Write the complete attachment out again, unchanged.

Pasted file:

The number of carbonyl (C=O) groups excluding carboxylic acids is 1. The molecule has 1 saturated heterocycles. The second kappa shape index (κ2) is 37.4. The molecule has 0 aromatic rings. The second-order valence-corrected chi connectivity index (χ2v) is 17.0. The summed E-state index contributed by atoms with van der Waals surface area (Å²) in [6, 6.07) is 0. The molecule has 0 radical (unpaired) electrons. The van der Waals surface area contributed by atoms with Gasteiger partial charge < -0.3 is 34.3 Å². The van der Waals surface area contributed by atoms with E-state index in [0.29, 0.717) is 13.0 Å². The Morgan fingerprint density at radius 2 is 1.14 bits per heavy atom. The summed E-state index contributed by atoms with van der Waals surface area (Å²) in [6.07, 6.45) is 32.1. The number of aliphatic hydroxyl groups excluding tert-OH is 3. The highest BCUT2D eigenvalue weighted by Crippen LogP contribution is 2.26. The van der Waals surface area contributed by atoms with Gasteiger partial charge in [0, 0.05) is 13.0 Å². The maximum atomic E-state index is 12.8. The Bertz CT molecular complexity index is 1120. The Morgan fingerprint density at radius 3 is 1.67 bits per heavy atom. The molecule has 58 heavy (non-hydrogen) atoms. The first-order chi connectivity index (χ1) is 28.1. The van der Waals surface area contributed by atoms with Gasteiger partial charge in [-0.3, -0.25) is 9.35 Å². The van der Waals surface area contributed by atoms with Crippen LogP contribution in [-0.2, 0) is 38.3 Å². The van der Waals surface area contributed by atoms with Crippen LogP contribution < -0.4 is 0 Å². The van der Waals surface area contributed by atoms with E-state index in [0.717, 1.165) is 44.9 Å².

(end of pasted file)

The number of carbonyl (C=O) groups excluding carboxylic acids is 1. The molecule has 1 saturated heterocycles. The second kappa shape index (κ2) is 37.4. The molecule has 0 aromatic rings. The second-order valence-corrected chi connectivity index (χ2v) is 17.0. The summed E-state index contributed by atoms with van der Waals surface area (Å²) in [6, 6.07) is 0. The molecule has 0 radical (unpaired) electrons. The van der Waals surface area contributed by atoms with Gasteiger partial charge < -0.3 is 34.3 Å². The van der Waals surface area contributed by atoms with E-state index in [0.29, 0.717) is 13.0 Å². The Morgan fingerprint density at radius 2 is 1.14 bits per heavy atom. The summed E-state index contributed by atoms with van der Waals surface area (Å²) in [6.07, 6.45) is 32.1. The number of aliphatic hydroxyl groups excluding tert-OH is 3. The highest BCUT2D eigenvalue weighted by Crippen LogP contribution is 2.26. The van der Waals surface area contributed by atoms with Gasteiger partial charge in [0, 0.05) is 13.0 Å². The maximum atomic E-state index is 12.8. The Bertz CT molecular complexity index is 1120. The Morgan fingerprint density at radius 3 is 1.67 bits per heavy atom. The molecule has 58 heavy (non-hydrogen) atoms. The first-order chi connectivity index (χ1) is 28.1. The van der Waals surface area contributed by atoms with Gasteiger partial charge in [-0.3, -0.25) is 9.35 Å². The van der Waals surface area contributed by atoms with Crippen LogP contribution in [-0.2, 0) is 38.3 Å². The van der Waals surface area contributed by atoms with Crippen LogP contribution < -0.4 is 0 Å². The van der Waals surface area contributed by atoms with E-state index in [0.717, 1.165) is 44.9 Å².